Taking a wide-open shot isn’t the same as a contested one an off-balanced one, a buzzer-beating one. You can’t imitate in-game defense on a practice court.
You can’t show off your IQ, your ability to move without the ball, your ability to make smart decisions. There are so many assets you can’t show off without playing in that intense environment.
Then there are all the intangibles that come with being a part of a team — all feats that matter dearly.
How do you mesh with teammates? What’s your coachability like? How versatile are you when your team needs you to adjust? Are you a leader? Do you play with heart and love for the game? Are you clutch? Can you step up in the fourth quarter? How do you react when you face adversity?
There are so many things that just can’t be measured in these exhibition games. College basketball provides a platform for these guys.
And like I said, there are 5–10 players a year that can afford to take this a step to the G League without their draft stock digressing too far. But that’s it. Even those guys, money now versus money later is nice, but is it always worth it?
If we take a look at the 2019 draft, over four years, the No. 1 pick will make $44.2 million. The No. 10 slot will make $19.3 million.
It goes without saying, but that’s a big drop.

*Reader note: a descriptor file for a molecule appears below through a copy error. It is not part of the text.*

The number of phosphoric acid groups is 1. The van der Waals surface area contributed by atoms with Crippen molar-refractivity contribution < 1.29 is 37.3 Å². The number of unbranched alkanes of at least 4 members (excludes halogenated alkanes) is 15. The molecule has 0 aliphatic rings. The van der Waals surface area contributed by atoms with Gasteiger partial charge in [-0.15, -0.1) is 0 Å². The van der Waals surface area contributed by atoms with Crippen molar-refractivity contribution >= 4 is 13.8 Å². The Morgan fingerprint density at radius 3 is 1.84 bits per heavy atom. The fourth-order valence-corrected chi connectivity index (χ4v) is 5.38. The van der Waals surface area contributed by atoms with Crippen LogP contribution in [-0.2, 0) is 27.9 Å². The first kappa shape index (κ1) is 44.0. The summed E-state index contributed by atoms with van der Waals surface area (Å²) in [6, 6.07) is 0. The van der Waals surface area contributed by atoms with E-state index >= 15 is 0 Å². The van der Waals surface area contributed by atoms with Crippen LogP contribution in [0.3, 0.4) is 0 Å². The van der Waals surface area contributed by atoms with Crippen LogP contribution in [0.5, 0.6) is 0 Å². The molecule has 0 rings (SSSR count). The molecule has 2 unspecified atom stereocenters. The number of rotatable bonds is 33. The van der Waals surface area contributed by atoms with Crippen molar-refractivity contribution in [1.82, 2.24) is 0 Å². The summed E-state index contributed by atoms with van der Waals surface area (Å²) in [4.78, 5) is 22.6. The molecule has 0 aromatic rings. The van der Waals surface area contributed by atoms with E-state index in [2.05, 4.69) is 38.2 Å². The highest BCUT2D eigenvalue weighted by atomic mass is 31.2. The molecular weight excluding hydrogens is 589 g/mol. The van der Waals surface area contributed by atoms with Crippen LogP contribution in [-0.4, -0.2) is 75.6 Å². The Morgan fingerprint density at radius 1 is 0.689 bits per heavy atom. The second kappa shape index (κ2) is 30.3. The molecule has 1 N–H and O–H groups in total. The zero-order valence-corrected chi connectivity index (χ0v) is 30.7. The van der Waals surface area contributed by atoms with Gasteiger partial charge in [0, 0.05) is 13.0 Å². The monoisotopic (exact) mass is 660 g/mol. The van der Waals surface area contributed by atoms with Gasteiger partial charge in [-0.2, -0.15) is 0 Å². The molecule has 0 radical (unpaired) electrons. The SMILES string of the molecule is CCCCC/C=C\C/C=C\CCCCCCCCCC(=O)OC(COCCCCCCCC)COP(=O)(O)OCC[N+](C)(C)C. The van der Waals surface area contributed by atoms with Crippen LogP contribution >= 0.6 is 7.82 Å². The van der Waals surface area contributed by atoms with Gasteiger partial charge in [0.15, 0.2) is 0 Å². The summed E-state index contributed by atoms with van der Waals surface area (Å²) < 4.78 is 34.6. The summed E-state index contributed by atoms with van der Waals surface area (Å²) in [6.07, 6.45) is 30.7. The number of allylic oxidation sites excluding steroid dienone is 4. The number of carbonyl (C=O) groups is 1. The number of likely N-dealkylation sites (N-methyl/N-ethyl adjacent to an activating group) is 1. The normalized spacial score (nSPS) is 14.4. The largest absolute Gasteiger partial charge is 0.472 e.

Obviously, in the second round, you’re only making a few million dollars a year, but even those later lottery picks — where Nix and Green could go — are losing tens of millions of dollars. A one year salary of $500,000 might sound nice, but that opportunity cost isn’t worth what you’re going to be making just the very next year.
In the end, it’s that 5–10 people number. Not all the blue-chip talent is going to flee to the G League. Cade Cunningham and Evan Mobley have the chance to fight for that No. 1 overall spot, and they recognize that.
It would a seismic shift for there to be enough competition in the G League to replicate what Division I basketball provides. But remember, the NBA has to hand a check, provide facilities, training, etc. for all these prospects they recruit. And the reality is, the NBA isn’t really benefiting when these prospects come to the G League.
Let me know when the last time you turned on a TV to watch a G League game was. Yeah, probably never.
The NCAA might be synonymous with evil, but they do an excellent job of providing scholarships that go way beyond just tuition. Players not only get an education, but also housing, food, training, medical, coaching and so on all for free.
So when you look at the whole body of work, there’s way too much incentive left in college basketball to see a rise in 5-star players fleeing year after year. It might be a few at best, but in the end, the NCAA prevails — with a happy tone.
This article was originally published on The Intermission’s Medium site on May 12, 2020.